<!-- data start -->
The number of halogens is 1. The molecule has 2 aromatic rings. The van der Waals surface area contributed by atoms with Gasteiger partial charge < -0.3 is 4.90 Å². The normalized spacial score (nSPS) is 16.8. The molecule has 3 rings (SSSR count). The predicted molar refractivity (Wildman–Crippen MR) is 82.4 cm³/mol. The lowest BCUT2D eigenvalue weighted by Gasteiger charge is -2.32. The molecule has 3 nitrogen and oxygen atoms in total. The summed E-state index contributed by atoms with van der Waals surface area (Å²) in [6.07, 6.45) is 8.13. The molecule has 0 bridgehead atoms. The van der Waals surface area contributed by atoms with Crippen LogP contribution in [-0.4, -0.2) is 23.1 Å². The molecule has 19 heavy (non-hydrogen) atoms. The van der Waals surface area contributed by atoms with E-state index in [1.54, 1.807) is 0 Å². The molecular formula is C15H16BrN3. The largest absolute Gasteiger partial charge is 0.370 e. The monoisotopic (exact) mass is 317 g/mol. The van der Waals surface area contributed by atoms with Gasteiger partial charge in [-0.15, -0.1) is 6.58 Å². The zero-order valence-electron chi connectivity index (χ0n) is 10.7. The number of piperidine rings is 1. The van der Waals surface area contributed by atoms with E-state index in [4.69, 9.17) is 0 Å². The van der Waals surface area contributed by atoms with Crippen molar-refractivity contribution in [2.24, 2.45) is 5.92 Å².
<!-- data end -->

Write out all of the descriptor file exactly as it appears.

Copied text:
The number of halogens is 1. The molecule has 2 aromatic rings. The van der Waals surface area contributed by atoms with Gasteiger partial charge < -0.3 is 4.90 Å². The normalized spacial score (nSPS) is 16.8. The molecule has 3 rings (SSSR count). The predicted molar refractivity (Wildman–Crippen MR) is 82.4 cm³/mol. The lowest BCUT2D eigenvalue weighted by Gasteiger charge is -2.32. The molecule has 3 nitrogen and oxygen atoms in total. The summed E-state index contributed by atoms with van der Waals surface area (Å²) in [6.07, 6.45) is 8.13. The molecule has 0 bridgehead atoms. The van der Waals surface area contributed by atoms with Crippen LogP contribution in [-0.4, -0.2) is 23.1 Å². The molecule has 19 heavy (non-hydrogen) atoms. The van der Waals surface area contributed by atoms with E-state index in [1.54, 1.807) is 0 Å². The molecular formula is C15H16BrN3. The largest absolute Gasteiger partial charge is 0.370 e. The monoisotopic (exact) mass is 317 g/mol. The van der Waals surface area contributed by atoms with Gasteiger partial charge in [-0.15, -0.1) is 6.58 Å². The zero-order valence-electron chi connectivity index (χ0n) is 10.7. The number of piperidine rings is 1. The van der Waals surface area contributed by atoms with E-state index in [4.69, 9.17) is 0 Å². The van der Waals surface area contributed by atoms with Crippen molar-refractivity contribution in [2.24, 2.45) is 5.92 Å².